"Edgar Wright's 10 Amazing Movies You've Probably Never Seen":
Edgar Wright's 10 Amazing Movies You've Probably Never Seen 
Inside the BREAKING BAD Writers' Room  
If you ever wanted to peek into the world of a writers' room, this post from provides a glimpse inside. 

Uproxx recently shared some photos from author Brett Martin, who wrote Difficult Men, Behind the Scenes of a Creative Revolution: From The Sopranos and The Wire to Mad Men and Breaking Bad. While researching his book, Martin visited the writers' room of BREAKING BAD. The photos provide an illustrative peek into the collaborative process behind the show.

From Difficult Men:
"It was an all-time record hot day in the San Fernando Valley...In an anonymous building across from an Auto Zone, the lobby directory showed the offices of a private eye, a dental supply company, a handful of financial companies, and, in suite 206, something blandly mysterious and vaguely sinister called Delphi Information Sciences Corporation. The plastic nameplate on the suite's door did little to illuminate the nature of what such a corporation might do. Certainly it offered no clue that behind the door, under the dropped ceilings, the fluorescent lights and the hum of air-conditioning of the onetime data services office, was the most coveted workplace in Hollywood: the BREAKING BAD writers' room."


Did you like this article? It originally appeared on our Facebook page. Follow us and don't miss out on similar content! 
Un-Rules of Screenwriting 
From L.A. Screenwriter 
Screenwriter Karen McCullah
Here's a few tips from screenwriter Karen McCullah, via the blog L.A. Screenwriter. They're short and sweet, but still informative. 

From L.A. Screenwriter:

"We at LA Screenwriter have found that novice screenwriters often struggle with the problem of 'the rules,' erring either on the side of formula or of complete disregard for structure. With that in mind, we've asked working writers what rules-either flexible or inflexible-guide their writing.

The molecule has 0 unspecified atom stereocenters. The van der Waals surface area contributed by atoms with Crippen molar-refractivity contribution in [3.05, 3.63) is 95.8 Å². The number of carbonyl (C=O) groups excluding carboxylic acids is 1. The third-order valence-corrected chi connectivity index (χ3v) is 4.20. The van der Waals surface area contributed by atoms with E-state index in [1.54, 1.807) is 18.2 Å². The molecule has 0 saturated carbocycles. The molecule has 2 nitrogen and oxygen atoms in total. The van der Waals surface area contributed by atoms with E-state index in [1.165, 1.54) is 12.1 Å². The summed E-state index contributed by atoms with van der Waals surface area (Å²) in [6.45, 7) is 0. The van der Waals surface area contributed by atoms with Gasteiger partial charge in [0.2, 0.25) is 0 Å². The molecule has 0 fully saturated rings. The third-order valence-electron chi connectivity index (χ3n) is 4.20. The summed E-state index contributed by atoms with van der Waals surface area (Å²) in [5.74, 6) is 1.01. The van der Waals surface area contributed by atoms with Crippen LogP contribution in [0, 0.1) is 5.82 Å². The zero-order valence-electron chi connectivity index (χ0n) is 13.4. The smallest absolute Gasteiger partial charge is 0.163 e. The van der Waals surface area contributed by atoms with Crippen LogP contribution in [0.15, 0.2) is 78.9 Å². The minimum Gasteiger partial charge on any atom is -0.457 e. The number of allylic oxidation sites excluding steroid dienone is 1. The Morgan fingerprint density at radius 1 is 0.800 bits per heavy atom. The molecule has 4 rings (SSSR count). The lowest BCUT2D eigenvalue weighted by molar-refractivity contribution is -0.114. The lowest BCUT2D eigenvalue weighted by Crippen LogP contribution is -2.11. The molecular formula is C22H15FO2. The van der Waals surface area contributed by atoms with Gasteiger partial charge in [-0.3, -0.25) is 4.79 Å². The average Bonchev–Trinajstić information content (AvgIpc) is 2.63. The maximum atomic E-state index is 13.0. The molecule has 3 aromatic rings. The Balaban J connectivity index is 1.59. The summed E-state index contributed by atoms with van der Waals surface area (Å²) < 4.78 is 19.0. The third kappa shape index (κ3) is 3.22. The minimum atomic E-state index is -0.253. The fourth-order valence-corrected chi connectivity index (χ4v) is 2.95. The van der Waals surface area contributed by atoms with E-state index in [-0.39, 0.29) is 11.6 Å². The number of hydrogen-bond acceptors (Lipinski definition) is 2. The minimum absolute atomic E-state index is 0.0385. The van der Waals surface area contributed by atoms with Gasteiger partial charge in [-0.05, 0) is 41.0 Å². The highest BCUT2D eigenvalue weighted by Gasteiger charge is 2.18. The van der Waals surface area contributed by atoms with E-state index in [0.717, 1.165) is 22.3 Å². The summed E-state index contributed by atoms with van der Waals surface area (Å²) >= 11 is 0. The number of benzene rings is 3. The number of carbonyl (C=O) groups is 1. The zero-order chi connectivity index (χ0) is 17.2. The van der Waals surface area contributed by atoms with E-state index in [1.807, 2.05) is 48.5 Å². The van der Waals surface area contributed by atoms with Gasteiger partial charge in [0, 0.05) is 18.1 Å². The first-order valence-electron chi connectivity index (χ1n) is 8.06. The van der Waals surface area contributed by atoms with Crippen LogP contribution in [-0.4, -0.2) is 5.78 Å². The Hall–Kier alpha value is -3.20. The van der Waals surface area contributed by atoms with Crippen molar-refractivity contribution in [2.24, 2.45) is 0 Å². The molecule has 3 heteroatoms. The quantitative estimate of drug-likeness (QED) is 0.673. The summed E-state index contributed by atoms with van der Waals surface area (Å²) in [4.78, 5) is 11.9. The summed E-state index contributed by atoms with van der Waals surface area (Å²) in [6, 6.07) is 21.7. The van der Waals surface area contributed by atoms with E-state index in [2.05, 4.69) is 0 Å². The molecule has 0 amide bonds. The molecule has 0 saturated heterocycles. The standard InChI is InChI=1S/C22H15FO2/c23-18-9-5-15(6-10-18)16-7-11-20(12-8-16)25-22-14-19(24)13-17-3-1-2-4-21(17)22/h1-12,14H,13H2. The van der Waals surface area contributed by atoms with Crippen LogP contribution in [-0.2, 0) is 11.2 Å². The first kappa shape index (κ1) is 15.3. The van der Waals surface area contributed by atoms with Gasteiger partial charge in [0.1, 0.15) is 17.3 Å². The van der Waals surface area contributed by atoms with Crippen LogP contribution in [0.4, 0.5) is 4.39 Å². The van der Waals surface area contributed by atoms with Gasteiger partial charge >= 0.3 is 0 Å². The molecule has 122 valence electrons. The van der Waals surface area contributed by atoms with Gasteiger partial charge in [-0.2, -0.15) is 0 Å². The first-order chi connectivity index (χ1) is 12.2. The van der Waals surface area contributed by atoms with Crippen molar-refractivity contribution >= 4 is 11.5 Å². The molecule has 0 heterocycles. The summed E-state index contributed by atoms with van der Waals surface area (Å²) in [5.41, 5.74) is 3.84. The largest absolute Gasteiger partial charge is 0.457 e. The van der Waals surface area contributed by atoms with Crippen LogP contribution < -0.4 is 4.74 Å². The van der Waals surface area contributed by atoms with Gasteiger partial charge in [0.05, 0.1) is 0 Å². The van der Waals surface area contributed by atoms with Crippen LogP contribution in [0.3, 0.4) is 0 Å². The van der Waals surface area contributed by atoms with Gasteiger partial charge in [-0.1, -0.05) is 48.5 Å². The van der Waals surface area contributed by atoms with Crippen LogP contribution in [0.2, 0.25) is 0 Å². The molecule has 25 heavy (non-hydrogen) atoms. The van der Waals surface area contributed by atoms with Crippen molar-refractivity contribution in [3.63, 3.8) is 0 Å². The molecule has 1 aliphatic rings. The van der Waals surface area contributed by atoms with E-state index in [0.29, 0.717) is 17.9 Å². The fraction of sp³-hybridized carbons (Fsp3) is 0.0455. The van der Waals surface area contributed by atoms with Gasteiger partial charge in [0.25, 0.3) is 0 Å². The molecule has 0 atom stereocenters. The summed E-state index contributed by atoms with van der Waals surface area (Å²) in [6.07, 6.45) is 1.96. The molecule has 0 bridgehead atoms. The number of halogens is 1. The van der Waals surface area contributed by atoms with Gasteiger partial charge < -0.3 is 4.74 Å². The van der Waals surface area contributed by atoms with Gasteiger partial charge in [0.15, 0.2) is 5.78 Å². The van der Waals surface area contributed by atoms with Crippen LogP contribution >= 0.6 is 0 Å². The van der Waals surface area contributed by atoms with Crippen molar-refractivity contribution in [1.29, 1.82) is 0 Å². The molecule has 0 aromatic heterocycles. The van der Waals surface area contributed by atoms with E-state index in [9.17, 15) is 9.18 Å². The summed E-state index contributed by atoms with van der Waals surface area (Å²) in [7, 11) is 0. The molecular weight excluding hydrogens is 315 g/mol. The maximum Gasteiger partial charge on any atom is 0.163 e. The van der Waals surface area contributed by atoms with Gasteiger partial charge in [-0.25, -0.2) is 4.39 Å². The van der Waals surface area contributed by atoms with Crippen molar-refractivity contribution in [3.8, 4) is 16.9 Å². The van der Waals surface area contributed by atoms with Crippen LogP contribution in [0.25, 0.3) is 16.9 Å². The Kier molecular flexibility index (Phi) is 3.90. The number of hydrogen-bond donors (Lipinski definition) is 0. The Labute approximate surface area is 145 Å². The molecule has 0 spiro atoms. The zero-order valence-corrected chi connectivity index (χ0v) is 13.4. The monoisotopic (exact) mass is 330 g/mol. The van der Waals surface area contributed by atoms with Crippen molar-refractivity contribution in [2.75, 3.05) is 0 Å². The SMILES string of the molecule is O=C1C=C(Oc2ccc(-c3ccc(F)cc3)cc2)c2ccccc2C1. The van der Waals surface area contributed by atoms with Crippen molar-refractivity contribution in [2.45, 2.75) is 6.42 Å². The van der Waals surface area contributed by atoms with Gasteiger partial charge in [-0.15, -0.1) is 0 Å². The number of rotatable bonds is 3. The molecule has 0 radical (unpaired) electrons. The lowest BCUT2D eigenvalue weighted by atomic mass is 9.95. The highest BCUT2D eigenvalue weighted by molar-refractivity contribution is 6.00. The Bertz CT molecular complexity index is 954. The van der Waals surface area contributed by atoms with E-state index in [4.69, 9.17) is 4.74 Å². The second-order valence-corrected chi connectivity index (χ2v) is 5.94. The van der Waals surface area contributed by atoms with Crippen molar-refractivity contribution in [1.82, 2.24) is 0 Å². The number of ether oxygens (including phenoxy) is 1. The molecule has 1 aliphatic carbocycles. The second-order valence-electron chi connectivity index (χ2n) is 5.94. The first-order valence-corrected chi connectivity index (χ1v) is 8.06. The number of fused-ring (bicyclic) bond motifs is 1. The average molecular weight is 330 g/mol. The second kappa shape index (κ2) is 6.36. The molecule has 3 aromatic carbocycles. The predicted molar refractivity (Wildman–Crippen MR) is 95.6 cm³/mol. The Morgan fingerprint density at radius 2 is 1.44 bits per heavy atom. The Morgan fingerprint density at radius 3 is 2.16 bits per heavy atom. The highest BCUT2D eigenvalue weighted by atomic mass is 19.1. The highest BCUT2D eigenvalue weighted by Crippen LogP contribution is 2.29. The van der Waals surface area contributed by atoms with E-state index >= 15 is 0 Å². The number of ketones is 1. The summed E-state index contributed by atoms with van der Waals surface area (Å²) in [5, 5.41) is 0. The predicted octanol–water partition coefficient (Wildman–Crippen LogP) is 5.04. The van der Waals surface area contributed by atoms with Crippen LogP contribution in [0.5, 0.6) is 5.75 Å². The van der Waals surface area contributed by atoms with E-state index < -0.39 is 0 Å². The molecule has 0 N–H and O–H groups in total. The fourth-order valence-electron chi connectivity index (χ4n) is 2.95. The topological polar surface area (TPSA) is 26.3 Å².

We're excited to have a new list of screenwriting principles this week from Karen McCullah (@KarenMcCullah1). Karen and her writing partner Kirsten Smith (who shared her own list of rules here) are the team responsible for such hits as
Selected Script:

Written by Nora Ephron  
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BlueCat Screenwriting Workshops
Preston Sturgess
BlueCat Screenplay Workshops are an intensive opportunity to certifiably improve your script in a small group environment, led by award winning screenwriter and BlueCat founder Gordy Hoffman.

Your script will be read in advance both by Gordy as well as the other workshop participants; everyone receives in-depth feedback on their script from a number of different perspectives.

Winner of the Waldo Salt Screenwriting Award at the Sundance Film Festival for LOVE LIZA, Gordy Hoffman has taught screenwriting at the USC School of Cinematic Arts in Los Angeles, as well as led workshops all over North America, Poland, Australia, New Zealand and the UK. He has served as a panelist for the IFP Script to Screen Conference in NYC, Women in Film's Script DC Conference in Washington, DC, and the George Eastman House Film Festival, as well as a judge for the McKnight Screenwriting Fellowships in Minnesota. Gordy Hoffman founded the BlueCat Screenplay Competition in 1998 and remains its judge.




Participants read all screenplays in advance of the workshop. During the workshop, Gordy provides direct and in-depth feedback on each screenplay, with everyone encouraged to contribute his or her own thoughts and concerns.


Each writer will leave with a great sense of what they can do specifically to improve their screenplay, as well as a better awareness of where they might properly develop as a professional screenwriter as a whole. Writers benefit from the direct focus placed on their screenplays by the workshop, along with the analysis of the other scripts.


Screenplays can be first drafts or rewrites, incomplete or partial, with first time writers and veterans all welcome. Scripts are due 10-14 days prior to the date of the workshop.


Note: Screenplays submitted to the workshop are not eligible to be entered into the BlueCat Screenplay Competition.



Regular Registration Option

Do you want to participate, but do not have a script to submit at this time? Regular registration for the workshop allows you to attend without submitting written material, read the scripts in advance and still participate in the discussion.


Online Workshop - September 26th - REGISTER 
Kansas City - October 3rd - REGISTER
Rochester - October 15th - REGISTER 
Los Angeles
- October 26th - REGISTER
Austin - October 30th - REGISTER 
Austin - November 3rd - REGISTER 
Los Angeles - November 24th - REGISTER